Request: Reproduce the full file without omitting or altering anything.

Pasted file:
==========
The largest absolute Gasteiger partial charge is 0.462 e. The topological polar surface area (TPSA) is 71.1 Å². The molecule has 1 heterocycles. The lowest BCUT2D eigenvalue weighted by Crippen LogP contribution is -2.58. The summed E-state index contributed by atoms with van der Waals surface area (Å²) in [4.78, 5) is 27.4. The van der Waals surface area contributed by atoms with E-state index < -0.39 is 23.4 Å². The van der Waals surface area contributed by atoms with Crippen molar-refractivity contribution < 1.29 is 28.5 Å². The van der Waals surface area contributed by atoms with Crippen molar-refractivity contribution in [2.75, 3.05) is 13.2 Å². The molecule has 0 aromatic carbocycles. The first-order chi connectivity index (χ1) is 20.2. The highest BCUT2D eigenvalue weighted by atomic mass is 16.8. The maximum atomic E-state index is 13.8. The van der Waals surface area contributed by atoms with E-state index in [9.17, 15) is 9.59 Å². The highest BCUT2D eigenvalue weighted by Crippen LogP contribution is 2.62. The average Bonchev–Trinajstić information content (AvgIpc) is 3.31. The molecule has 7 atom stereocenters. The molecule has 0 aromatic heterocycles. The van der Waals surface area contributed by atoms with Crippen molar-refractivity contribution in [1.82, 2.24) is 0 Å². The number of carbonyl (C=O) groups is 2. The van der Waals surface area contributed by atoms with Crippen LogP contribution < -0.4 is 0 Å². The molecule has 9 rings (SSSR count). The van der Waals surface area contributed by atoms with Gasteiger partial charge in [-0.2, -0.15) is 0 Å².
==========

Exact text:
The largest absolute Gasteiger partial charge is 0.462 e. The topological polar surface area (TPSA) is 71.1 Å². The molecule has 1 heterocycles. The lowest BCUT2D eigenvalue weighted by Crippen LogP contribution is -2.58. The summed E-state index contributed by atoms with van der Waals surface area (Å²) in [4.78, 5) is 27.4. The van der Waals surface area contributed by atoms with E-state index < -0.39 is 23.4 Å². The van der Waals surface area contributed by atoms with Crippen molar-refractivity contribution < 1.29 is 28.5 Å². The van der Waals surface area contributed by atoms with Crippen molar-refractivity contribution in [2.75, 3.05) is 13.2 Å². The molecule has 0 aromatic carbocycles. The first-order chi connectivity index (χ1) is 20.2. The highest BCUT2D eigenvalue weighted by atomic mass is 16.8. The maximum atomic E-state index is 13.8. The van der Waals surface area contributed by atoms with E-state index in [9.17, 15) is 9.59 Å². The highest BCUT2D eigenvalue weighted by Crippen LogP contribution is 2.62. The average Bonchev–Trinajstić information content (AvgIpc) is 3.31. The molecule has 7 atom stereocenters. The molecule has 0 aromatic heterocycles. The van der Waals surface area contributed by atoms with Crippen molar-refractivity contribution in [1.82, 2.24) is 0 Å². The number of carbonyl (C=O) groups is 2. The van der Waals surface area contributed by atoms with Crippen LogP contribution < -0.4 is 0 Å². The molecule has 9 rings (SSSR count). The van der Waals surface area contributed by atoms with Gasteiger partial charge in [-0.2, -0.15) is 0 Å².